Linked by Thom Holwerda on Fri 9th May 2008 20:24 UTC
Microsoft In February 2008, the European Commission fined Microsoft for the record-breaking amount of 899 million Euros, for not complying to the 2004 ruling from Brussels. Today, Microsoft announced it has decided to appeal the fine. "We are filing this appeal in a constructive effort to seek clarity from the court. We will not be saying anything further," the company stated.
Thread beginning with comment 313685
To view parent comment, click here.
To read all comments associated with this story, please click here.
RE[2]: Comment by satan666
by JamesTRexx on Sat 10th May 2008 05:36 UTC in reply to "RE: Comment by satan666"
JamesTRexx
Member since:
2005-11-06

I still think that the tactics of just coming up with some excuse to fine them then finding another excuse and do that again and again isn't any better.


That's just it, they don't have to come up with excuses when Microsoft keeps on playing unfair after being told not to.

Reply Parent Score: 3

PlatformAgnostic Member since:
2006-01-02

Why is something unfair when Microsoft does it, but perfectly fair when IBM, Apple, Oracle, Sun, Novell, or anyone else does it?

I think this 'unfair' thing and the litany of abuses, like Netscape, OOXML, eeePC, BeOS and others are just catchphrases that the ABM crowd likes to throw about assuming that, 'everybody knows Microsoft is evil.' What exactly is evil about competing and winning?

I'm sure some groups within Microsoft did 'evil' things. But Microsoft is a huge company and suffers more from disorganization than evilness. The company was more aggressive when it was smaller and when there were more competitors like OS/2, Apple, Sun, Novell, and others, but those companies were aggressive too, and simply lost because they either were not as well managed or because Microsoft eventually produced better products than them. The answer, as Google, Apple, and Mozilla have demonstrated is to make better products than Microsoft's.

Reply Parent Score: 1

RE[4]: Comment by satan666
by satan666 on Sat 10th May 2008 18:03 in reply to "RE[3]: Comment by satan666"
satan666 Member since:
2008-04-18

"The answer, as Google, Apple, and Mozilla have demonstrated is to make better products than Microsoft's."
There are better operating systems than Windows. But how can they compete when 95% of the computers come bundled with Windows?
The slaves go to Best Buy and don't have a clue. They pay without even having a choice. Better than fining Microsoft would be forcing the vendors to not bundle the computers with Windows and present a few alternatives. If the customers still want Windows, OK then, but at least let them know that there are alternatives.

Edited 2008-05-10 18:04 UTC

Reply Parent Score: 2

RE[4]: Comment by satan666
by sbergman27 on Sat 10th May 2008 18:58 in reply to "RE[3]: Comment by satan666"
sbergman27 Member since:
2005-07-24

Why is something unfair when Microsoft does it, but perfectly fair when IBM, Apple, Oracle, Sun, Novell, or anyone else does it?

The actions of a monopoly player in a particular business area have different qualitative effects and far greater quantitative effects than the same actions performed by a non-monopoly player. Also, the most logical business strategy for a monopoly player differes from that of a non-monopoly player. Thus it is logical to hold monopoly players to a stricter standard of behavior in order to preserve competition and benefit "We the People". I'm surprised that you would ask the question.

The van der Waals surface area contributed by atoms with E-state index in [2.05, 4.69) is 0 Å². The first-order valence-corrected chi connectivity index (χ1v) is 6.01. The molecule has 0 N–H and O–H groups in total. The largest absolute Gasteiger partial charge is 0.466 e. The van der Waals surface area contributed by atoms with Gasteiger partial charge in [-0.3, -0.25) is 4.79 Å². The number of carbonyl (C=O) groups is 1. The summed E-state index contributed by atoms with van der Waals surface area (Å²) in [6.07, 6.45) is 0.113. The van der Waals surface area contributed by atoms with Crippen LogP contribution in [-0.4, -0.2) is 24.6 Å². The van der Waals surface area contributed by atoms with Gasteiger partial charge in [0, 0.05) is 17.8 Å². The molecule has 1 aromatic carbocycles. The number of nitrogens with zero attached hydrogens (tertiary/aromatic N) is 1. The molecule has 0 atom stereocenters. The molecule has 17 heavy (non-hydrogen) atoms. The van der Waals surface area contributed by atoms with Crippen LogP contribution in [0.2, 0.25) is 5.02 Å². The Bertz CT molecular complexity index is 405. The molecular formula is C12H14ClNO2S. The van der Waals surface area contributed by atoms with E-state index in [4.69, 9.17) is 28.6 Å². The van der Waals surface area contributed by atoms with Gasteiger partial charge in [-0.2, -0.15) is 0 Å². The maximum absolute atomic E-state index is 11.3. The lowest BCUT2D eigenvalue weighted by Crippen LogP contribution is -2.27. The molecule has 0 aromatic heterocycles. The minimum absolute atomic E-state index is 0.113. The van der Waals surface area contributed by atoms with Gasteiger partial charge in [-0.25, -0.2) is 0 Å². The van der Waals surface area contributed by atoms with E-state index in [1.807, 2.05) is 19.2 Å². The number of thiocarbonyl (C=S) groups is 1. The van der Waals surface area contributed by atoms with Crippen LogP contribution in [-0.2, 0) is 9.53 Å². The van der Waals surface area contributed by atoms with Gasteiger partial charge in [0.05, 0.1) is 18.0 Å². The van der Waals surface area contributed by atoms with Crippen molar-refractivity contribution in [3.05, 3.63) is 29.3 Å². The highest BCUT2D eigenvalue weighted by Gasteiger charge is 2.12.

Edited 2008-05-10 19:01 UTC

Reply Parent Score: 1

RE[4]: Comment by satan666
by bousozoku on Sat 10th May 2008 19:16 in reply to "RE[3]: Comment by satan666"
bousozoku Member since:
2006-01-23

Why is something unfair when Microsoft does it, but perfectly fair when IBM, Apple, Oracle, Sun, Novell, or anyone else does it?

I think this 'unfair' thing and the litany of abuses, like Netscape, OOXML, eeePC, BeOS and others are just catchphrases that the ABM crowd likes to throw about assuming that, 'everybody knows Microsoft is evil.' What exactly is evil about competing and winning?

I'm sure some groups within Microsoft did 'evil' things. But Microsoft is a huge company and suffers more from disorganization than evilness. The company was more aggressive when it was smaller and when there were more competitors like OS/2, Apple, Sun, Novell, and others, but those companies were aggressive too, and simply lost because they either were not as well managed or because Microsoft eventually produced better products than them. The answer, as Google, Apple, and Mozilla have demonstrated is to make better products than Microsoft's.


Microsoft is poorly managed but hardly disorganised. How about all the little things that ended up in their Office product like "wetbacks" as a synonym for Mexicans? That's not evil?

Besides, IBM went to court over anti-trust allegations and was fined and ordered to un-bundle their large systems.

Apple does dubious things all the time, like the situation with Java 1.4.x when Safari was new. They made third party products jump through hoops while the fanatics laughed. When they added functionality to Sherlock to be able to search for movies, flights, etc., it was just like another, third party product. A few people complained but mostly it didn't matter because both products are history. Apple shouldn't be dominant any more than Microsoft should be.

Power corrupts and absolute power corrupts absolutely, as the saying goes. Someone needs to pay their fine now or see it increased.

Reply Parent Score: 1